The data is encouraging as it shows that the bivalent booster injections, which were updated to match the BA.4 and BA.5 versions of the omicron variant and began rolling out in September, provide protection against new coronavirus variants before a possible winter wave of cases.
Moderna also said preliminary analysis with a small number of subjects showed that the antibodies generated by the bivalent booster lost some potency against the difficult and fast-growing BQ.1.1 subvariant — but could still block it. BQ.1.1 accounts for about a quarter of cases in the United States, according to the Centers for Disease Control and Prevention.
“Evolution is a dangerous thing to bet against. The virus continues to surprise us and we must be ready to update the vaccine,” said Stephen Hoge, president of Moderna. But he added that he was encouraged by the high levels of antibodies induced by the booster shot as the country heads into winter.
“I think we’re optimistic that this bivalent containing BA.4/BA.5 will be enough to get us through,” Hoge said.
Moderna’s announcement will intrigue scientists are considering future booster strategies because the makers of the two messenger RNA coronavirus vaccines have now presented converging results showing that their bivalent injections elicit a stronger response than their original formulations.
But the news is kind of an artificial comparison with the general public because those original boosters are no longer available. The decision to switch was made over the summer to ensure sufficient supplies to immunize people with the updated vaccines before a possible spike in cases in the winter.
It is also it’s unclear whether the data will help spark public interest in the boosters. Only about 10% of people ages 5 and older in the United States received a bivalent booster, according to CDC data.
To measure the effect of the additional vaccine, the scientists compared the antibodies blocking the virus in the blood of 511 people, before and after the bivalent booster or the original one. What these types of lab experiments cannot predict is how well or for how long higher antibody levels will protect people from infection or serious illness. Most scientists expect boosters to help build protection against worse outcomes, but won’t provide as strong protection against infections.
Moderna reported that its bivalent booster created five to six times the level of antibodies compared to the old booster. This is a bigger advantage than the effects of a previous bivalent booster set to fight the BA.1 variant. But some scientists have questioned whether the differences between the two groups of people who received each type of shot might be partly responsible for some of the benefits.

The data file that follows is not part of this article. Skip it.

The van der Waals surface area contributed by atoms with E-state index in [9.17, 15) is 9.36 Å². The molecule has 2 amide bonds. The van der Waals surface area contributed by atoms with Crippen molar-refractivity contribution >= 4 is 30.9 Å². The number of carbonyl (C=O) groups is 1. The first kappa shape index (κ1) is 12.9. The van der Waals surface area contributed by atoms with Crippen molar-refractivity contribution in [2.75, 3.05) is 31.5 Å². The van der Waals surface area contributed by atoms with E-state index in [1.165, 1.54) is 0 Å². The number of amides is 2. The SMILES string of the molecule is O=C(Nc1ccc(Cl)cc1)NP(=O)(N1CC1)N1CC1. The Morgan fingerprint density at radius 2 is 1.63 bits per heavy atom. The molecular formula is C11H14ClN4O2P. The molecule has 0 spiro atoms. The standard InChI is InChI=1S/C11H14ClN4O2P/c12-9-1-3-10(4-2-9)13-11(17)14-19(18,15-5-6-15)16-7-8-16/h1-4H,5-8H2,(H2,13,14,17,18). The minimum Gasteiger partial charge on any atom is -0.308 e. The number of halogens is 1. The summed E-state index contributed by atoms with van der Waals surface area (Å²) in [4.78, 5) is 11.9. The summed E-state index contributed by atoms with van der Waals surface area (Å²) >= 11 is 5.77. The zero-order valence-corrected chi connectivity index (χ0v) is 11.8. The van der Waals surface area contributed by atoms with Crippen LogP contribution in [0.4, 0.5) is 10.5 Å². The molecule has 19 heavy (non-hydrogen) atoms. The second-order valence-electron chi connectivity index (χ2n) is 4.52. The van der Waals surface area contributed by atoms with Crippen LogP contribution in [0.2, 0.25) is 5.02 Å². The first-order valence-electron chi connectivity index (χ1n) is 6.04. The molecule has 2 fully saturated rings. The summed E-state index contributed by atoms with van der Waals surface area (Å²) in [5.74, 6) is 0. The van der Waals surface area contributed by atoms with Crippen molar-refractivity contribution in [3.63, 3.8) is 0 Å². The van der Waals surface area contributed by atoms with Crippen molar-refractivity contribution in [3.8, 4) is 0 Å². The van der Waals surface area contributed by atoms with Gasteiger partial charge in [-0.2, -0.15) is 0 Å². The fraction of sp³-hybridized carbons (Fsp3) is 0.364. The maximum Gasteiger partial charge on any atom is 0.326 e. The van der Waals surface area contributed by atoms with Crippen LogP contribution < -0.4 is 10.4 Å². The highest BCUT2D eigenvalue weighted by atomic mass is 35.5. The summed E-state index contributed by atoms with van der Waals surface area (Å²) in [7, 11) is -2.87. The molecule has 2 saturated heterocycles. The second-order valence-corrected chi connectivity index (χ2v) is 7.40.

In contrast, Novavax, a latecomer in the vaccine race, presented data last week suggesting that a bivalent booster of its vaccine including the omicron BA.1 subvariant did not offer an advantage over its booster. of origin.
The company did not present data on a bivalent vaccine containing BA.4/BA.5, but argued that its original vaccine may continue to provide protection, instead of updating the formula. It is not known why there are divergent results. Novavax chief medical officer Filip Dubovsky said last week that the company’s vaccine could induce a broader response to variants, which is then enhanced by repeated increases in the old formulation. Unlike the widely used messenger RNA vaccines from Pfizer-BioNTech and Moderna, the Novavax vaccine is a protein-based vaccine with an added substance called an adjuvant that is designed to activate the immune system.
Novavax said it may update its plan if required by regulatory agencies.
“We’re kind of ready to respond to whatever is needed,” Dubovsky said. “But we actually think we have a case that sticks with what we have now, and seems to be working now, is the way forward.”
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